• I like the grimness, too (I’m SO over “little boy finds magical artifact and kills Dark God/Dark Lord – though one day I really want to twist that narrative and fuck with it”), or did when I was reading the books, oh, ten years ago. As a medieval historian I’m always weirded out when I see the “Didney take” on the European Middle Ages – because, wow, lack of research, depth/critical thinking. So Martin has that going for him. But the thing is, if he wants to show how grim and dark and horrible everything is, one book would have been plenty. How many women do you need to rape, how many naive heroes broken, how many scheming politices murdered to drive one single message – that all people are either victims or assholes and all idealists can hope for is getting betrayed, executed and defamed? Personally, I thought he made the poi8nt well in the first book (or: first season) and after that, it got repetitive. Also, the lack of editing displayed in the books (mostly content editing) just means I cant’ enjoy it. He’s not THAT strong a writer to pull me inregardless of the massive flaws.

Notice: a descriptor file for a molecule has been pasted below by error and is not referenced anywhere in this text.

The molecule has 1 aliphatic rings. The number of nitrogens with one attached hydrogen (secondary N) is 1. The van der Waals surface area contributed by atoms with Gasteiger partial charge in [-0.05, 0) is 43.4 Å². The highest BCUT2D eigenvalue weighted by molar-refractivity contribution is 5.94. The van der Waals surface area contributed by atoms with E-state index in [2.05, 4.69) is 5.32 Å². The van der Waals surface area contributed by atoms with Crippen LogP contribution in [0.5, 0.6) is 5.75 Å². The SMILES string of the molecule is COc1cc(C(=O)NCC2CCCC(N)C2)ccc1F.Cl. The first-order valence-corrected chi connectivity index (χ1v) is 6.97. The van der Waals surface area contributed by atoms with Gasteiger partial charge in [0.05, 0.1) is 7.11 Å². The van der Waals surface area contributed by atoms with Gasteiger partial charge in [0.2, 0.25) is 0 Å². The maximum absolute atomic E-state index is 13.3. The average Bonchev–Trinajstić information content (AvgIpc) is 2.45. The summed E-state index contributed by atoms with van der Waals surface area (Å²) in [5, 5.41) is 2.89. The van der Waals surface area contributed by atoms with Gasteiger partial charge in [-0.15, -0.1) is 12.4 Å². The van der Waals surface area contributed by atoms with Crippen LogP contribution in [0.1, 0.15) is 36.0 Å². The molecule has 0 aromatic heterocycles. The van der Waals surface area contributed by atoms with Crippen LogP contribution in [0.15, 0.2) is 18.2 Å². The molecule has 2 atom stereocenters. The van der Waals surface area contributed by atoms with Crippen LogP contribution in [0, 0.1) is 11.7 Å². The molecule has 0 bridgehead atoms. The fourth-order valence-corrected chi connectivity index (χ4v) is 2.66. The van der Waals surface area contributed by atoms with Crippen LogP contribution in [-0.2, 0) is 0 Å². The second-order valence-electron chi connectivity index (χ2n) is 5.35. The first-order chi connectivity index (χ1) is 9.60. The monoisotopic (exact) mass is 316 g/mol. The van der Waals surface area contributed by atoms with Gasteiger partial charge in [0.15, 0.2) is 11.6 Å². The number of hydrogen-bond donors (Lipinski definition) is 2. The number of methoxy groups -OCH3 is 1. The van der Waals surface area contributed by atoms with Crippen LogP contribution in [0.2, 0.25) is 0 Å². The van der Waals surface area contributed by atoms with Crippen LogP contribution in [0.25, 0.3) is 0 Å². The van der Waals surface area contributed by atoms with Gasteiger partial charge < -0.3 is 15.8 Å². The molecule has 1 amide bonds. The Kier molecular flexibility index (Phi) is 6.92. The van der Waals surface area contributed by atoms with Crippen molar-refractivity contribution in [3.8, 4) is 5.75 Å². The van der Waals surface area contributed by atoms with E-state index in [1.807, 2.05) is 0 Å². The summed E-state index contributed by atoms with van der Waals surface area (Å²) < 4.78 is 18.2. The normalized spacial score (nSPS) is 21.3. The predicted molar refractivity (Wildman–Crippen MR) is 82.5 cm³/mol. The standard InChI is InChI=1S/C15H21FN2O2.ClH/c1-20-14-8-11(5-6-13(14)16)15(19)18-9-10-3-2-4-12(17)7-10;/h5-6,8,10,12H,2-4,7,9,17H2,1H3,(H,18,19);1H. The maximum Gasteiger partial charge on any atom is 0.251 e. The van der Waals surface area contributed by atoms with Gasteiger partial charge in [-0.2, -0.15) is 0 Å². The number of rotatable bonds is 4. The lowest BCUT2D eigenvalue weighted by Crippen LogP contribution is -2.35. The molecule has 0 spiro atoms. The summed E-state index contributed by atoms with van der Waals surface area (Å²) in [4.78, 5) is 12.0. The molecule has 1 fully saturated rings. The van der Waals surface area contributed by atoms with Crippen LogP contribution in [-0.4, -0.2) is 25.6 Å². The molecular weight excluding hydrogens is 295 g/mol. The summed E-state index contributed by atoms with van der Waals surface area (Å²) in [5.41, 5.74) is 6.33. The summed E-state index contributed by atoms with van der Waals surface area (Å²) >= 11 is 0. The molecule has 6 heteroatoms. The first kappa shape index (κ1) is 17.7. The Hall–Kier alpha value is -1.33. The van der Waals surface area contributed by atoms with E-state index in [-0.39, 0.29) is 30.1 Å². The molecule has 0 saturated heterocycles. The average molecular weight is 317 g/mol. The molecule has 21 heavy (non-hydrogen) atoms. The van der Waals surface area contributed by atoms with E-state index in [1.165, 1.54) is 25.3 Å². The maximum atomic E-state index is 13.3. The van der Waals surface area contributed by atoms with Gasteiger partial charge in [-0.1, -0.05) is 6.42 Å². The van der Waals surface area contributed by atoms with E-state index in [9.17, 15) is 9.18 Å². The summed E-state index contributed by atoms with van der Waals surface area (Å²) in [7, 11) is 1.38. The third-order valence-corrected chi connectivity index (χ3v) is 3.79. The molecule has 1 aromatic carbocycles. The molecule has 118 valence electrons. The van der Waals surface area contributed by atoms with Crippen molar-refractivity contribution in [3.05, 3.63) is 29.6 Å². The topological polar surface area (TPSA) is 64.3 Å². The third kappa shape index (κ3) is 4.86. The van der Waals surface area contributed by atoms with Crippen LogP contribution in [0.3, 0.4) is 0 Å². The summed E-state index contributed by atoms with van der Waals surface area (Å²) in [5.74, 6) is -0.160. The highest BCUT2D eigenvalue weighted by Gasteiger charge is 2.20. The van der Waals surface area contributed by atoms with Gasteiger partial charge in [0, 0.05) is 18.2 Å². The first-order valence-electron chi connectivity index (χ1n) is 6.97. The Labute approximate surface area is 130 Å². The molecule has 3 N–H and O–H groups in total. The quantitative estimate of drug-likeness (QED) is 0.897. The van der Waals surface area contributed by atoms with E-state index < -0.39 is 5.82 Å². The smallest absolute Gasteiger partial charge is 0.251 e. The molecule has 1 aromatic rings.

• A few books in, I really started reading it more as horror, what with all the torture, including weird medical torture. And I own the fifth, but I lost interest after about 50 pages. There’s definitely a lack of depth, and that wears me down.

          • I stopped in the middle of the second book and rue the money, even though I got them cheap. I’m so not exposing myself to more of the same. I mean, at some point, when a new character was introduced, my response was “I’m supposed to care about him/her until the point they get needlessly killed/crushed/broken/raped, at which point, I imagined, Martin laughs gleefully at me, the stupid reader, who actually cared about that character.” So I stopped caring, and hence stopped reading. In other words, I’m simply not the plaything of an author who clearly has some psycholoigical issues. I don’t trust him anymore.

  3. I may be wrong – it’s a while since I read the books – but I seem to recall a conversation where someone who was present when Renly and Margery were put to bed after the wedding, explicitly says that Renly was very much up to the task. They make the joke that they weren’t sure whether it was Margery’s charms or the fact that her brother was there.

    Something I don’t recall from the books, and again I may be wrong, is Loras being flattened by Brienne. I found that bit of the TV show very annoying. Loras creamed the Mountain, he shouldn’t have been beaten by Brienne. That he was suggests that the script writers were trying to have their cake and eat it again – Brienne beat the best knight in Westeros, so she’s REALLY good, on the other hand he was gay so she’s no threat to the ‘real men’. That made me growl a lot.